I was in the second grade at the pre-school elementary school, and I came Home from school just after four o’clock, and no one was home. My mother always went to the People’s Hospital on South County Street in the afternoon to get her shots. The key to open the door was left on the stove outside the door. I opened the lock myself, it was a very small and very weak old lock, I think it could be opened by pulling hard, hanging there just for show, but it was very safe to have the good lady next door at home.
The sunset shone on the red paint peeling off the door and window frames, and the courtyard was warm. The floor of the atrium was covered with large, neat gray tiles, which were swept clean and looked particularly comfortable. There was a small iron stove in the corner, and there was always a small pot on top, steaming. That must have been the good lady next door cooking, and she cleaned the floor around her.
I would call out to the neighboring house at the bottom of the hallway next to mine, and the good lady next door would come out in response, her round face already squinting with a smile that curved into a line, the corners of her mouth curving upward. I think the good lady next door looks the same as the good fairy lady in the fairy tales. She always wears a small apron around her waist, and habitually wipes her hands on the apron, smiling before she makes a sound, and then calling me “Ding Qing” with a pure Nantong accent.
The good mother-in-law next door is constantly busy doing housework, carrying water and washing clothes, running around boiling rice, filling boiling water, and doing needlework with her head down is the quietest Time for her. I was sitting at the window doing my homework when I heard her hurrying back and forth, going to the corner of the atrium where the stove was located to bring pots and pans of boiling water. I looked up and saw her back, her bun coiled in her bare hair, sometimes with a hair pin in it.
The neighbors called her Xiao Ming’s good mother-in-law. My Family has two young brothers and a little sister right next door, the oldest is called Xiaoming. Their father worked abroad and could not be transferred back to Changshu. Their mother, the daughter of the good mother-in-law, worked in the vegetable market and went to work at dawn. The mother was the daughter of a good mother-in-law who worked in the vegetable market and went to work at dawn. In the old days, customs did not value women, and Goodwife could not read or write, so her identity was attached to her grandson. I still don’t know her last name or first name. But I liked to call her Goodwife along with my younger siblings.
I was seven weeks old at the time and wore two small, thin braids. When I finished my homework, I sat on the threshold and read a book. In the courtyard often three or two women’s families chatting together doing needlework. Some of them often say, Ding Qian, cut off the braids, thin like a mouse tail, really ugly. I was disgusted when I heard it, shaking my head and saying no. Sometimes nosy adults really came to pull my braids, I was so scared that I clutched these two beloved “little tails” and walked away angrily.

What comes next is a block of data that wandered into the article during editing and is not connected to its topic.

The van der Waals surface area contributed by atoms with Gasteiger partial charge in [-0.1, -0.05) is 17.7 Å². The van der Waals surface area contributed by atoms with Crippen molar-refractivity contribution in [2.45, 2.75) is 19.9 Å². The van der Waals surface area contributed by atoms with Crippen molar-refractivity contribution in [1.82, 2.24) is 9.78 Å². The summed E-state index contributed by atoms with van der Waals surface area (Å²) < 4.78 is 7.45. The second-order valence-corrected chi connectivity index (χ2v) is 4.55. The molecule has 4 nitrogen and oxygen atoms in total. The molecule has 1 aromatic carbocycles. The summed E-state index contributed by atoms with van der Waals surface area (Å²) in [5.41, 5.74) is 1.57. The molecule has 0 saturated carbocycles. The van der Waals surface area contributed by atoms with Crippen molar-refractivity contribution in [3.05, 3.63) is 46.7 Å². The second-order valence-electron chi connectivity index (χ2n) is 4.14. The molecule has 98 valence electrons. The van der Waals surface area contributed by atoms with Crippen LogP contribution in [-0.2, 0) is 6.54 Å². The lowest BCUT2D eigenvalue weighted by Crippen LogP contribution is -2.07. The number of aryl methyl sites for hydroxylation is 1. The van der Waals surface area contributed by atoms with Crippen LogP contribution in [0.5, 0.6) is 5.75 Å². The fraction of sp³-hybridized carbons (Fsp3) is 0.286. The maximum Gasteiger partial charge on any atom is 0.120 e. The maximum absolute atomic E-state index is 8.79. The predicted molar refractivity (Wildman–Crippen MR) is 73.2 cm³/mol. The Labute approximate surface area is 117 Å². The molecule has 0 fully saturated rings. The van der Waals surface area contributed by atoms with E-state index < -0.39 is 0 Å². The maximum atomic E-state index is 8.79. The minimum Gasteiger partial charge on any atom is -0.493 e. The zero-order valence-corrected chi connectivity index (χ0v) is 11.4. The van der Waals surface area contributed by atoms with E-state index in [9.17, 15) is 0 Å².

Due to chronic malnutrition as a child, my hair was always soft and yellow. But I, like other girls, like to comb pigtails, often change the pattern, the braid rolled up thick. There were so many girls wearing various hair styles in little people’s books, and sometimes I would comb myself to play with the hair styles in the pictures.
At this time, the good mother-in-law would often come up to me with a smile and ask if she wanted to comb my hair. She picked up a comb and walked behind me, one by one, slowly combing my hair, sometimes dipping it in water, then carefully braiding two small braids and tying the tips with a nice headband she found somewhere. I trusted my mother-in-law and didn’t move. I felt comfortable with the tickle on my head, and from time to time she caressingly touched my head with her big hand, which made me feel warm inside.
I found that the good mother-in-law next door, with her head down doing needlework, often hummed a little song in her mouth, drawn long and slow, sometimes lilting, sometimes low. When the humming is high, the sound is very loud, and at the end, it always goes down and fades away. The silence starts again for a while and continues for a long time. I thought it was strange, could it be her Nantong hometown ditty. I watched her hands fly up and down the needle and thread, while listening.
At one point I couldn’t help but ask her, “What is Goodwife singing? As if I had awakened her from her dream state, she settled down and lowered her head to do her sewing again. I tilted my head up and saw a little tear in her thinly squinted eyes. After a while, she heaved a sigh and said: she had an older son, when he was twenty years old, jumped into the river to save an old man and was drowned himself. I heard a shock, asked, who is the old man?
She replied, “I don’t know. It was her son who passed by and saw the old man fall into the river. I stood frozen beside her, motionless, unable to say a word, not even a word of comfort. The good woman did not raise her head, said intermittently, my eldest son is good, very understanding, filial obedience to me, sired for several years. I felt that she was treating me like an adult when she spoke. I listened without making a sound and stood by her side without moving. After a while, she went on humming again as if no one was there. Sometimes her body swayed slightly with the rhythm. Goodwife was immersed in a world of sadness, searching for her lost son.
Whenever Goodwife sang with her head bowed like this, I was silent, but I felt very uncomfortable and watched her with love and compassion while listening. From the side, I saw her head bowed in silhouette, with a full forehead and a round, bulging bun at the back, as if she were a statue called “The Sorrowful Mother. This image is still engraved in my memory. I can’t imagine how deep love and endless sorrow is contained in the melody of this chant.